“But I’ve learned how to accept that I’m not playing in the NBA.”
Similar to Langford, Nick Fazekas thought he’d be in line for a nice NBA career. He had a stellar four years at Nevada, leaving as the school’s all-time scoring leader. The Dallas Mavericks used their second-round pick in 2007 to take the 6-foot-11 Fazekas, who played under TCU coach Trent Johnson at Nevada.
But Fazekas’ NBA career lasted 26 games. Since then, he’s played overseas, although he admits it took him more than two years to accept the fact that he didn’t fit the NBA mold.
“You kind of feel like you failed, but when you sign a piece of paper that’s worth $300,000 to $500,000, you can’t feel like a failure,” said Fazekas, who played with the Toshiba Brave Thunders in the Japan Basketball League last season.
“You’re making more than 98 percent of the people in the United States. It’s a numbers game in the NBA, so what are you supposed to do? You can’t sit in the D-league and live a good life. So it was a little bit disheartening, but I’m still getting a paycheck every month to play.”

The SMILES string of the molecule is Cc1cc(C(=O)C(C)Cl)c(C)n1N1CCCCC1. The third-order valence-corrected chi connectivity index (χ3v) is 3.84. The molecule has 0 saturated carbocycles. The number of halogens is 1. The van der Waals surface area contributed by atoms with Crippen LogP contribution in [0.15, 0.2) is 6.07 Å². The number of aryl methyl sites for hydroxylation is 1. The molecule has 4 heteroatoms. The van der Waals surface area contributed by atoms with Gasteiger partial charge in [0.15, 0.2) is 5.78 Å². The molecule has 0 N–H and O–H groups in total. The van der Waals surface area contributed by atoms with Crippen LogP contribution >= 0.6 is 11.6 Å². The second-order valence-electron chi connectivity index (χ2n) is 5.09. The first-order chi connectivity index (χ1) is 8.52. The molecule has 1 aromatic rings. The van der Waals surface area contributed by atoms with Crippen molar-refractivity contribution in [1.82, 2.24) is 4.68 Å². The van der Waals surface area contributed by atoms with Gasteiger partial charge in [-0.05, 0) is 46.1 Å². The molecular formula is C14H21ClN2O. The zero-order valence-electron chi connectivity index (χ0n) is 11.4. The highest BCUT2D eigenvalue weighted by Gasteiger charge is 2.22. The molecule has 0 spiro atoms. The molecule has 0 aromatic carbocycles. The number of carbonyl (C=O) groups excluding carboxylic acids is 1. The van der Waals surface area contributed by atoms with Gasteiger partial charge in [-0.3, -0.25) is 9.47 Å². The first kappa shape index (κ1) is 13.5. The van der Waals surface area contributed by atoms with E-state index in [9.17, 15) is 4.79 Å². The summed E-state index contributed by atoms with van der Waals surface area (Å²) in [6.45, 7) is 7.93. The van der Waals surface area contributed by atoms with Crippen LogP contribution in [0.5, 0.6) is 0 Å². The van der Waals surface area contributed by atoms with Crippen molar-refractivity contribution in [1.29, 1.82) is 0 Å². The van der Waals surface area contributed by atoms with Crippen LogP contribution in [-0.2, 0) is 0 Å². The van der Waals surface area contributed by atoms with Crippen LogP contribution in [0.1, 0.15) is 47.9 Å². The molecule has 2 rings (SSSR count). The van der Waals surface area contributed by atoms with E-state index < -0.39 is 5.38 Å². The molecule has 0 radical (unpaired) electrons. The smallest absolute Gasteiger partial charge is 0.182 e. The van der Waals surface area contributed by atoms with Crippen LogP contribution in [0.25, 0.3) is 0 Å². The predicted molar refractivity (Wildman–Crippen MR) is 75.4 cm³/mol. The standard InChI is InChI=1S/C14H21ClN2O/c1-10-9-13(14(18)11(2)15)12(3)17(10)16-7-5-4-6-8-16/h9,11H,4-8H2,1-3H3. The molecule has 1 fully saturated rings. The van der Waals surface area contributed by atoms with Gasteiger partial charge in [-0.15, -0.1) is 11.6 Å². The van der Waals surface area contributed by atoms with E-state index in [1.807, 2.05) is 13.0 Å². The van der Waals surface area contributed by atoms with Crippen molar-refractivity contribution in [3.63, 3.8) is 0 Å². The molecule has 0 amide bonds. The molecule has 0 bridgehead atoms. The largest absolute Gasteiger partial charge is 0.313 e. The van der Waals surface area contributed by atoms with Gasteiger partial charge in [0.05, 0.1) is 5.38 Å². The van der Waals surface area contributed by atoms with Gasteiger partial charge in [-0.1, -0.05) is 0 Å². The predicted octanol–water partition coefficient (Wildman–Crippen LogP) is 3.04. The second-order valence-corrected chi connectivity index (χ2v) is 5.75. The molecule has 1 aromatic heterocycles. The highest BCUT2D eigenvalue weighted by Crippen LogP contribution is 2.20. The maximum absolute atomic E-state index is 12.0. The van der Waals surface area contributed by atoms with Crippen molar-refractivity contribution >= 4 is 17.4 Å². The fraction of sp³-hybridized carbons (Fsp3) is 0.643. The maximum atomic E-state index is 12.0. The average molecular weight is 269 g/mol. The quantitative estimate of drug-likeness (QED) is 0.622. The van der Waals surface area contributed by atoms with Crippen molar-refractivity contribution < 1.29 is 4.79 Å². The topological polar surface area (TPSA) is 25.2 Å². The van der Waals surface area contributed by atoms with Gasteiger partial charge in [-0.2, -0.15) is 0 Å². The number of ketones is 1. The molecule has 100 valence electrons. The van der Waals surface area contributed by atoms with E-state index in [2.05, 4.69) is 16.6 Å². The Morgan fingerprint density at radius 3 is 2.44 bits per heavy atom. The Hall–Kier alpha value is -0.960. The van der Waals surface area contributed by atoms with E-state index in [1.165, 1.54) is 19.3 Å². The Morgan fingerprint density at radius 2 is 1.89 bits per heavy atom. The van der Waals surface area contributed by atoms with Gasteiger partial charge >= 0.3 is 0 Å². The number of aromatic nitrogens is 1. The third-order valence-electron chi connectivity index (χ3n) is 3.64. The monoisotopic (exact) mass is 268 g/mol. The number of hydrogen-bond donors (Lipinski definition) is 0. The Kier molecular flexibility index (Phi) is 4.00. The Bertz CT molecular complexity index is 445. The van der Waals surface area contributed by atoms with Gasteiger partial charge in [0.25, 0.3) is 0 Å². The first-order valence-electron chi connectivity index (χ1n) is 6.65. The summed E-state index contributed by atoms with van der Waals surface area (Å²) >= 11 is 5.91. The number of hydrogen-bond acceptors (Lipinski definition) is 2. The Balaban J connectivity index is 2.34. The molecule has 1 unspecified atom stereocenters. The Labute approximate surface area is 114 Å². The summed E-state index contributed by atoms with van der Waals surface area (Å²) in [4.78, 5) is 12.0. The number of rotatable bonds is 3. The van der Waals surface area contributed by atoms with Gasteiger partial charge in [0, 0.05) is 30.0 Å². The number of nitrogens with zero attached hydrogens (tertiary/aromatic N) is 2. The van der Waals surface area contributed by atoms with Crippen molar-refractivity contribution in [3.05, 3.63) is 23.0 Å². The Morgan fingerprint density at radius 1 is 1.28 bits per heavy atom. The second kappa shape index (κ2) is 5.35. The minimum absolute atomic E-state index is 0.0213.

Going overseas has its obvious hurdles for players. There’s the inevitable culture shock and being away from family and friends.
But the teams — the ones in competitive leagues operated by solid ownership — make the transition as seamless as possible. Most teams provide U.S. players with apartments and cars during the season. Keith Langford, for instance, drove a BMW 5 Series last season.
Langford said it all depends on the team when it comes to what cars are provided. The Real Madrid team in Spain has a deal with Porsche, certainly a nice perk. Another team, Langford said, gives players Range Rovers.
Kevin Langford, Keith’s brother who played at TCU, is playing in Greece. He has been given a variety of vehicles, from a Volkswagen Polo to a minivan to a BMW. He did have to learn one thing, though.
“You need to know how to drive a stick shift,” Kevin said. “But it’s definitely a nice perk and they take care of you well over there.”